|Image by Wolfgang Ihloff in Wikipedia|
SO... when a skin prick test is performed, a doctor takes a needle and dips the tip of it into this "essence of cat" and pricks the skin of a patient depositing a small amount under the skin.
Assuming a patient is ONLY allergic to cat Epitope A (which the vast majority of patients are), both the skin prick and blood testing will give the same exact positive result.
HOWEVER, if a patient is ONLY allergic to Epitopes b and F but not A, than the skin prick test will still come back positive, BUT the blood test will come back normal! Remember, the blood test can only detect Epitope A, but not b and F.
So that's why a skin prick and blood test may disagree on whether a patient may be allergic to something or not.
And before you ask... skin prick testing typically checks more epitopes for a given substance like cat than blood testing.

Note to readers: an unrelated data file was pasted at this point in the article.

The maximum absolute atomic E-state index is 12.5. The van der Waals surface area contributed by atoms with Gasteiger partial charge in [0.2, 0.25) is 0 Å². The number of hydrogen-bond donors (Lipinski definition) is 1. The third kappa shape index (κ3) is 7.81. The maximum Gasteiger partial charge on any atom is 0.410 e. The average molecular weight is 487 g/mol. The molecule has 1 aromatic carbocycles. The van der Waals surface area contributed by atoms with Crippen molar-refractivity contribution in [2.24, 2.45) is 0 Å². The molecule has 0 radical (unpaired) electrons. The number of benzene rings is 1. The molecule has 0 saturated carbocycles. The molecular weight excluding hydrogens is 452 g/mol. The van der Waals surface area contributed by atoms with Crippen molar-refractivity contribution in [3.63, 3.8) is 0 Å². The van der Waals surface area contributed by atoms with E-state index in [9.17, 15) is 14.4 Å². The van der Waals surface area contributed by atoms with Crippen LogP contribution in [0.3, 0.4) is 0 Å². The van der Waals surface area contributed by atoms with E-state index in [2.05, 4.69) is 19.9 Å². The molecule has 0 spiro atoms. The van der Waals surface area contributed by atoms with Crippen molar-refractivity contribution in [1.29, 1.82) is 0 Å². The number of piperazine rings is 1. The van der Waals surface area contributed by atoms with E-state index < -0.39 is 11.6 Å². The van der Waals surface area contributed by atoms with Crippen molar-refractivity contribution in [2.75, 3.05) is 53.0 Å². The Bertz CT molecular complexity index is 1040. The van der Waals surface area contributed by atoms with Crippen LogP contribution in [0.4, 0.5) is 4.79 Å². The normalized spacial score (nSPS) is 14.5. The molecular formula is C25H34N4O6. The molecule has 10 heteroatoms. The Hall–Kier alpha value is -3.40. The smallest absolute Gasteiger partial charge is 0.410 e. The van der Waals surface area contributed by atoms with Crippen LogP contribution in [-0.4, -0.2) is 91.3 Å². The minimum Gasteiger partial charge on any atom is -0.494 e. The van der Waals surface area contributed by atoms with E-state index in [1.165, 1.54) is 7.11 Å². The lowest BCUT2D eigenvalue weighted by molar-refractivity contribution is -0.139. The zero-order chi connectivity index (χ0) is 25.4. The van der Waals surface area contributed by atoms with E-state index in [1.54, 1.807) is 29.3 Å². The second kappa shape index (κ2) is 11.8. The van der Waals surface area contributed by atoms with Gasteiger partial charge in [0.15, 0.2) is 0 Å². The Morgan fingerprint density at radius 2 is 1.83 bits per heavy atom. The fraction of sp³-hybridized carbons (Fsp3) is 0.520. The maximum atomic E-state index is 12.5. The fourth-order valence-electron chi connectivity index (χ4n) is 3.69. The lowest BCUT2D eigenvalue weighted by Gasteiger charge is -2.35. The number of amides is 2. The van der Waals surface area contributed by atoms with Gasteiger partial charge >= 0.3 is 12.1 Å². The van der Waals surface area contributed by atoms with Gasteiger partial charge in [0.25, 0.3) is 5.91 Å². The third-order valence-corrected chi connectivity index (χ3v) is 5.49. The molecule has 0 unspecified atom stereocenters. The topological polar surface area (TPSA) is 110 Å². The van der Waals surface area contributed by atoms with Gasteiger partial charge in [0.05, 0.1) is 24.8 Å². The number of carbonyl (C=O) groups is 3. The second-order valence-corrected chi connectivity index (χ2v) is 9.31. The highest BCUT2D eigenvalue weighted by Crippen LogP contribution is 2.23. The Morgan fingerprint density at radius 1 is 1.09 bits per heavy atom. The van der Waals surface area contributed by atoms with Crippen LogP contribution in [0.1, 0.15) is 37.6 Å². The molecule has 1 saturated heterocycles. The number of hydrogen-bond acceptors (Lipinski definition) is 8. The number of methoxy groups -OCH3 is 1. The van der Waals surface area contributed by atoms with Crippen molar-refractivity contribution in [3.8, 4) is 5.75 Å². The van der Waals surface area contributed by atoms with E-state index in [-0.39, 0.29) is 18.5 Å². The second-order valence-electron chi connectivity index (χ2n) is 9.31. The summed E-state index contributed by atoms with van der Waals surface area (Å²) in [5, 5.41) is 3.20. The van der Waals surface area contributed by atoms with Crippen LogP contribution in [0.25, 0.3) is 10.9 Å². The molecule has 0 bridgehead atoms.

Given your newfound knowledge now, can you figure out why BOTH skin prick AND blood testing may come back normal even if a patient may truly be allergic?
It rare situations, a patient may theoretically be allergic to other epitopes not present in the test. For example, what if a patient is allergic to cat Epitope R, x, and W? If that's the case, a skin prick test for cat Epitopes A, b, and F and blood test for cat Epitope A will both come back normal.
If this last situation applies to you, there may not be any good way to get tested for more unusual epitopes other than to go to a tertiary care allergy center. Hopefully with time, biotech companies will develop even better tests that incorporate even more if not all epitopes that may trigger allergic reactions in humans.